A Bon Jovial Tour
By Sarah Jayne, age 21, County Durham, England
After an adolescence spent in thrall to the lingerie-draped altars of the rock gods of ages past, the discovery that the Bon Jovi Live tour was coming to Europe was met with a muddle of violent enthusiasm and uncertainty. On one hand, a failure to match my pubescent fancies could well be devastating. Certainly, the task facing classic bands in creating new, relevant material is one that is riddled with minefields - a fact made uncomfortably apparent by any venture into The Red Hot Chili Peppers' latest offerings.
Indeed, the relevance of many classic Bon Jovi songs, such as "Runaway" and the now redundant "Living in Sin," was linked directly to generational tensions between the new youth and the rigid values of their pre-social revolution parents (both tracks are nevertheless well worth checking out, if only for their ingenious cheese value and the juxtaposition of sex and communion wafers in the latter's music video).
And then, of course, there's the rampant egotism one might expect from a band that has booked innumerable mammoth sell-out tours over the past thirty years.
On the other hand, how could I not see Jon Bon Jovi in the flesh and hazard a squeeze?
Reassuringly, Mr. Bon Jovi has razor sharp business acumen, and ensures to play a wide variety of hits from across the years to suit fans new, old, and in-between. The concert was firmly underpinned by charismatic renditions of classics such as "Wanted Dead or Alive," "It's My Life," and "Keep the Faith," supplied with vigorous maraca action, a medley of relatively obscure titles to make the aficionados smile, such as "Captain Crash" and "The Beauty Queen from Mars," a welcome return to their blues influences with a stirring cover of The Doors' "Roadhouse Blues," as well as a smattering of later hits, including "Lost Highway" and "We Weren't Born to Follow."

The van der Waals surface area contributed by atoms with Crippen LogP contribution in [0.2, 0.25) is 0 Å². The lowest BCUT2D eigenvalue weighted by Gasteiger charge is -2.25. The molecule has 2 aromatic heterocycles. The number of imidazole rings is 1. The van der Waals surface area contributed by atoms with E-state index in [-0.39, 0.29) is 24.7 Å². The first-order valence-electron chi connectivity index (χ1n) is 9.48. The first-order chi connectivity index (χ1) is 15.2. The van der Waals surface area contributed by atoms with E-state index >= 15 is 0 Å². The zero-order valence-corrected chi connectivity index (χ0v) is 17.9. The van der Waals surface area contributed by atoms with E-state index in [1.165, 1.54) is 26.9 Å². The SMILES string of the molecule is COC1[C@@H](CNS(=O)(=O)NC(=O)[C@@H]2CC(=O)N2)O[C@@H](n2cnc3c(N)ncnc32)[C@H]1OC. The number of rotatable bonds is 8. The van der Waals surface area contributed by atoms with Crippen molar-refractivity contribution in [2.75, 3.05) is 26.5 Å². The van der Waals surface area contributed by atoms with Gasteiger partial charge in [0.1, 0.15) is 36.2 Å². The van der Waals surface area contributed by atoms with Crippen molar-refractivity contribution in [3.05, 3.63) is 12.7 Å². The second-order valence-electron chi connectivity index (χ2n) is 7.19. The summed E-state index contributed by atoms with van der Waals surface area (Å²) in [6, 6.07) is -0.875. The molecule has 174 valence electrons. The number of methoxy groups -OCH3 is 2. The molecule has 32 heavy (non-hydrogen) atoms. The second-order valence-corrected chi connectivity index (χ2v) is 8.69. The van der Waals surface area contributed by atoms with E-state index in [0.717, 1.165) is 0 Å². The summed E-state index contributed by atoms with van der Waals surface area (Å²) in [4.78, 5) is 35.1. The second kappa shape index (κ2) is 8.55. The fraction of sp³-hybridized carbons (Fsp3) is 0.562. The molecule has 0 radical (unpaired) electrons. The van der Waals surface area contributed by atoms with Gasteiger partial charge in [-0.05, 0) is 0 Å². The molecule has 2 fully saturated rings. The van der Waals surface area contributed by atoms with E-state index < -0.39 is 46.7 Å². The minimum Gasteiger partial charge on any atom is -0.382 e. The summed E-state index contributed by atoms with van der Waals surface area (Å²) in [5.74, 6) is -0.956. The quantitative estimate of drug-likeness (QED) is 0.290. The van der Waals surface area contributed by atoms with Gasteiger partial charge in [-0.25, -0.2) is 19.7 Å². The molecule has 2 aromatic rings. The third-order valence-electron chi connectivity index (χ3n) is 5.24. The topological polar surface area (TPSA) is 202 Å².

The band and choreography were seamless, and 'fan service' in the form of charming crowd engagement and energetic encores sent the throngs into a frenzy - but one couldn't help but be struck by the somewhat synthetic nature of the performance. "I like to think of it as taking a shower with 45,000 of my closest friends," Jon said alluringly, drenched by the Manchester summer rain. Sadly, it's probably safe to assume that, for a band that has performed more than 2,600 concerts over thirty years, he was either being somewhat liberal with the truth, or has something of a Messiah complex. Most probably a bit of both.
The band has found its niche and run with it, with lyrics focusing heavily on American symbols of freedom and nationhood - highways, cowboys, and, in an especially contrived move for one of the world's biggest touring acts, the working man. At best, these symbols are evocative; at worst, hackneyed. Certainly, Bon Jovi's songwriting and musical prowess cannot be underestimated (they were inducted into the Songwriters Hall of Fame in 2009, to name but one of a few accolades - and Richie plays some mean guitar). However, such lyrical appeal to rock 'n' roll nonconformity seems insincere in light of an increasingly commercial and softened sound and aesthetic, with even a movement into country music. Even Bon Jovi's attempted critiques of American society are trite, with their love letter to the working man, "Work for the Working Man," failing to offer anything to Marx's 19th century manifesto.
And, while no one expects nuance or insight from a feel-good classic rock band, the band's understandable move away from the sex-fuelled vitality of years gone by, and less understandable foray into the political, has laid these weaknesses bare. It remains the case that they have been unable to pen a hit to rival their genre-defining classics of the 80s and 90s, almost completely discarding any blues rock associations in favour of insubstantial pop rock. But Bon Jovi Inc. has become a powerful brand, and, as long as it continues to produce music, I doubt many of the fans will care.
Certainly, if you're able to stifle your conscience, you'll find the quality of a live Bon Jovi performance to be justly outstanding. You might even come close to forgiving them for the past ten years.